In a world where certain people are gifted with the ability to control single elements- one boy may have the power to control them all and so end a war.
Growing up my family had a dog named Lisa. As a puppy, Lisa was fascinated with the stove. Being a dog she didn't really register it the way we do- as a source of heat with which to do many things. She saw- or rather smelled- it as a source of fantastic treats that she never seemed to get. No matter how much we shooed and scolded and attempted to get her to understand how dangerous the stove and the oven within it were, we couldn't change her mind. So when she got old enough, big enough, and bold enough- it was really only a matter of time until something had to give.
One Sunday morning my mom was busy preparing breakfast as she often did on weekends. Lisa, as always, was watching from the doorway (we'd eventually banned her from the kitchen altogether). As she'd done countless times before my mother, at the behest of a dinging timer, pulled a pan of freshly baked bacon from the oven and set it on the stove. Now, this next part nobody saw but we can assume it happened something like this: My mother turned her back to get done a plate to serve the bacon out of the pantry, and Lisa saw her chance. She bolted in, and attempted lick up a burning hot piece of bacon from the hot metal pan and the superheated grease it was covered in.
To this day my family calls it "The Yelp Heard 'Round the World." My brother and I came racing from opposite ends of the house to find my mother stroking the Lisa's back while she steadily drained her water dish. Once we saw that she was fine, worry soon gave way to laughter. As horrible as it may sound, the episode became just one of many fond memories we all share of that pup. Within a few minutes Lisa was back to normal, but throughout the rest of her long happy life, she never so much as glanced at the stove again.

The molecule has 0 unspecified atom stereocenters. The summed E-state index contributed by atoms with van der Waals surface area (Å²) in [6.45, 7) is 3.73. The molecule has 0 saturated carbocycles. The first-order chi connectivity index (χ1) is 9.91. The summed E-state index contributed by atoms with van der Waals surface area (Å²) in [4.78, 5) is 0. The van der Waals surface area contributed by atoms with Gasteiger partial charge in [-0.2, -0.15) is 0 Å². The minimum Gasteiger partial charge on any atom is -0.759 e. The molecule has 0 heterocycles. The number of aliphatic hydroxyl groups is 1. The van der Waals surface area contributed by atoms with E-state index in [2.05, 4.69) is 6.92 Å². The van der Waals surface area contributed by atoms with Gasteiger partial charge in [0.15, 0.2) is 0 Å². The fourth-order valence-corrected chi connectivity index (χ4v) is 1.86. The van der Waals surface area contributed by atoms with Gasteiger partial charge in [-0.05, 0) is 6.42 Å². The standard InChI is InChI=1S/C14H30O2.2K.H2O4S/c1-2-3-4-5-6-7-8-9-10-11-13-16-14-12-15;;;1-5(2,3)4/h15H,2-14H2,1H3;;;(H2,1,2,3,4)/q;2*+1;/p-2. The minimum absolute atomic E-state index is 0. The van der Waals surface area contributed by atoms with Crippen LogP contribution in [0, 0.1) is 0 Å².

The moral of this story is a simple one: It only took once for my dog to realize something she should never do again. How many times do the movie studios have to be burned before they stop letting M. Night Shyamalan write, produce, and direct his own movies?
The Last Air Bender is a perfect example of what happens when great ideas end up in the wholly wrong hands. From the zombie-esque performances of the three leads, to the downright terrible writing ("We'll show them that we believe in our beliefs just as much as they believe in theirs.") to the fact that water doesn't seem to soak nor fire burn, Shyamalan has now proven that he can not only poorly execute his own ideas, but he can poorly execute other people's as well. When the costumes in your big budget summer blockbuster elicit memories of SciFi Channel originals- you know something is wrong.
When they announced a live action adaptation of the beloved cartoon, I remembered thinking to myself that it would be the easiest gig in the world to take on. The cartoon had such a loyal, diverse, and devoted following- not to mention smart construction built atop a foundation of truly awesome ideas. 'You'd have to work pretty damn hard to screw this one up.' I thought to myself. Apparently Shyamalan put in the hours. If this movie were a meal, I'd spit it out. If it were a phone call, I'd hang up. I would rather re-watch The Happening then sit through another viewing of this monument to ineptitude. Somewhere there's a movie studio steadily draining it's water dish.